Self-Help and Instructional
When we were expecting our first child, I started talking with my wife about homeschooling—which I now prefer to call unschooling. She agreed, and we have never regretted it. Raised to be independent learners, both children did well on their college entrance exams and are now away at college.
Working at home, I was able to help with our children's unschooling. I read to them—I am eternally grateful for the public library—and played with them. We sang, danced, built a house, hunted for turtles, crayfish, mushrooms, and learned to keep honeybees together.
Due to the stupidity revealed in this story, our names have been changed to protect our identities. My husband, Ed, will henceforth be referred to as "Herb," and I will be "Sally." Herb and I are experienced hikers. We've read A Walk in the Woods.
When my husband suggested we buy a goat, I talked him out of it. From all I'd heard, a goat would be more trouble than it would be worth. They escape all the time. They eat everything they shouldn't. They get into all kinds of trouble. I knew a woman who had a goat that was always getting out and loved to climb on cars, leaving roofs and hoods covered with hoof-shaped dents. What would we do with a goat anyway?
We've run an article on revving up your computer with the right software configuration, but there's an even more basic way for computer users to increase their speed. Learn to keyboard. Hunting and pecking for the correct keys can take a lot of the joy out of PC applications. If you've never learned to type, consider picking up this useful skill on your own with books from the library and online practice tools.
"Keyboarding is a motor skill," Nansen noted. "It is a matter of training fingers to respond correctly and quickly to press the correct key — kind of like in athletics where you keep doing it over and over again until it becomes habit."
—"Teaching Keyboarding — When? Why? How?" Education World, 2/02/2001
If you pay attention to the news, you've probably noticed a lot of commentary concerning the environment and ways to live a more earth- friendly life. Some recent green news articles include the Clorox's purchase of the earth-friendly Burt's Bees, and the United Kingdom's plans to say goodbye to traditional light bulbs by 2011 by replacing them with energy saving bulbs. With more than six billion people living on the earth, companies, governments, and people are trying to find ways to become more earth friendly.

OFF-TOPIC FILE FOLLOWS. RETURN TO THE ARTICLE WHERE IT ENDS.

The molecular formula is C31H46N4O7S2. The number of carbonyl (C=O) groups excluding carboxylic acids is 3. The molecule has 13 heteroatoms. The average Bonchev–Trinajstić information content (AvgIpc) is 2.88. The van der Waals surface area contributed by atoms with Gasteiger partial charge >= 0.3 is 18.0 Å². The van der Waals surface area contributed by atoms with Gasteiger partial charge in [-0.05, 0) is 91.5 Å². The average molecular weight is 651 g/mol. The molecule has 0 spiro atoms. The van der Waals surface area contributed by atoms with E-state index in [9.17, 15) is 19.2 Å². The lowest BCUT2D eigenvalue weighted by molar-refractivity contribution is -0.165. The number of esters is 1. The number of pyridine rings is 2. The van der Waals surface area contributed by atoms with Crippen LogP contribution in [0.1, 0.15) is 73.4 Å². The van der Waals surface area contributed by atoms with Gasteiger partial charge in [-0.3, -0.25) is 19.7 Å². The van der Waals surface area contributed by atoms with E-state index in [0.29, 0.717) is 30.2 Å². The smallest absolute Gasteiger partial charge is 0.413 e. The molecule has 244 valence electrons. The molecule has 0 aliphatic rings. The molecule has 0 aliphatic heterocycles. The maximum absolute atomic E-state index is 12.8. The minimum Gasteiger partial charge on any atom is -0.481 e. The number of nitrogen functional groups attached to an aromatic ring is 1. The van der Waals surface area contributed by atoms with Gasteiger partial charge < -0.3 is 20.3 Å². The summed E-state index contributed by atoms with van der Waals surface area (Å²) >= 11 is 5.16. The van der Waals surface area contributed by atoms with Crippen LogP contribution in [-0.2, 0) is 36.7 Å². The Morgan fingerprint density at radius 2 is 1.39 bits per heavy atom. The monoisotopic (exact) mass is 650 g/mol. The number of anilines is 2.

Divorce touches so many families in the Central Rappahannock Region. But there is help! There are many resources available to assist people contemplating or confronting the sad reality of divorce. Here are a few suggestions:
I. Some Good Books
by Mavis Jukes
Provides information for boys on changes that occur in their bodies during puberty and offering advice on sexual topics, nutrition, drugs, girls, and more.
Bo Jackson. Winston Churchill. Marilyn Monroe. Alan Turing. Nicholas Brendon. John Updike. James Earl Jones.
All of these famous people, some of whom make their living in front of the cameras, have the same difficulty-they are stutterers.
Stuttering Awareness Week occurs each May. Take a few minutes to learn more about this common problem which affects people of all ages.
The kids are running around the house screaming. One has a cat, the other a bottle of dishwashing liquid. They're heading for the bathroom. Your head is pounding as you rush after them; you arrive seconds before your Persian sinks her claws into your five-year-old. After you dry off the cat, lecture the children, and bring out some popcorn to distract them, that extra cup of coffee and sweet roll are starting to look pretty good. If you smoke, you're probably reaching for the pack by now. After all, you deserve it, don't you?